Bankrate's Use Of AI To Write Content Stirs SEOs, Google

Bankrate has gained attention among search engine optimization (SEO) specialists and Google for its use of artificial intelligence (AI) to write content, after Tony Hill, founder of a couple of startups living in Nashville, brought attention to the company’s progress in the use of AI.

Hill tweeted that “one of the largest finance sites on the web has now started using AI to write some of its content. A big moment in web publishing and #SEO.”

The screenshot in the tweet shows a blurb that reads "this article was generated using automated technology and thoroughly edited and fact-checked by an editor on our editorial staff."

As more companies use AI to create content and copy, Google's Search Liaison reminded the SEO community about Google's position on that type of AI-generated content, tweeting: “For anyone who uses *any method* to generate a lot of content primarily for search rankings, our core systems look at many signals to reward content clearly demonstrating E-E-A-T (experience, expertise, authoritativeness, and trustworthiness).”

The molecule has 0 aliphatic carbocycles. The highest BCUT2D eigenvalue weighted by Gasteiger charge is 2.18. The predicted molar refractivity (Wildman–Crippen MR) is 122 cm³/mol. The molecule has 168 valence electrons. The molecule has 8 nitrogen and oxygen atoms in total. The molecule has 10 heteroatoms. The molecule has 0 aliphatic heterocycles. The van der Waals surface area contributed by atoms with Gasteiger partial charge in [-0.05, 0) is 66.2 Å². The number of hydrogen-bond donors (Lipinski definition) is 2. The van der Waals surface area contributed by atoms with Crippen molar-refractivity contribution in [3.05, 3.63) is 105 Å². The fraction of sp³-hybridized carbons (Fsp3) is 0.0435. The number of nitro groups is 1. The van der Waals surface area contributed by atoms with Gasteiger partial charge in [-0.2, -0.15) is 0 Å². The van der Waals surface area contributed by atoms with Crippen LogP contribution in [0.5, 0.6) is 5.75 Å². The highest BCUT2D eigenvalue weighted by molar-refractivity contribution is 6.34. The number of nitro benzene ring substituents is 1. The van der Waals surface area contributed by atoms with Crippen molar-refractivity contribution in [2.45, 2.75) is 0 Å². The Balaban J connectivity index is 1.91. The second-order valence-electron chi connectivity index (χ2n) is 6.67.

AI can determine the effectiveness of brands' copy for any type of content.

Marbyl is the first technology developed by Treegoat Media, which describes its technology as unlocking the value of content trapped in long-form media.

Marbyl uses AI to help podcasters create more interesting podcast content, as well as to help listeners find podcasts based on subjects discussed. 

The technology, the company claims, detects content subjectivity and provides an objective evaluation that is disassociated from any preconceptions and individual biases. 

The company partnered with VoiceBot.AI to publish the results of a study conducted using AI to evaluate famous speeches from the last century.

Here are some examples:

  • Dr. Martin Luther King Jr.’s ‘I have a dream’ speech set the benchmark for excellence
  • TED Talks tend to be more interesting than every other speech type
  • Political speeches after 1985 used more subjectivity and are twice as interesting as those prior to 1985
  • The more subjective the language, the more interesting the speech


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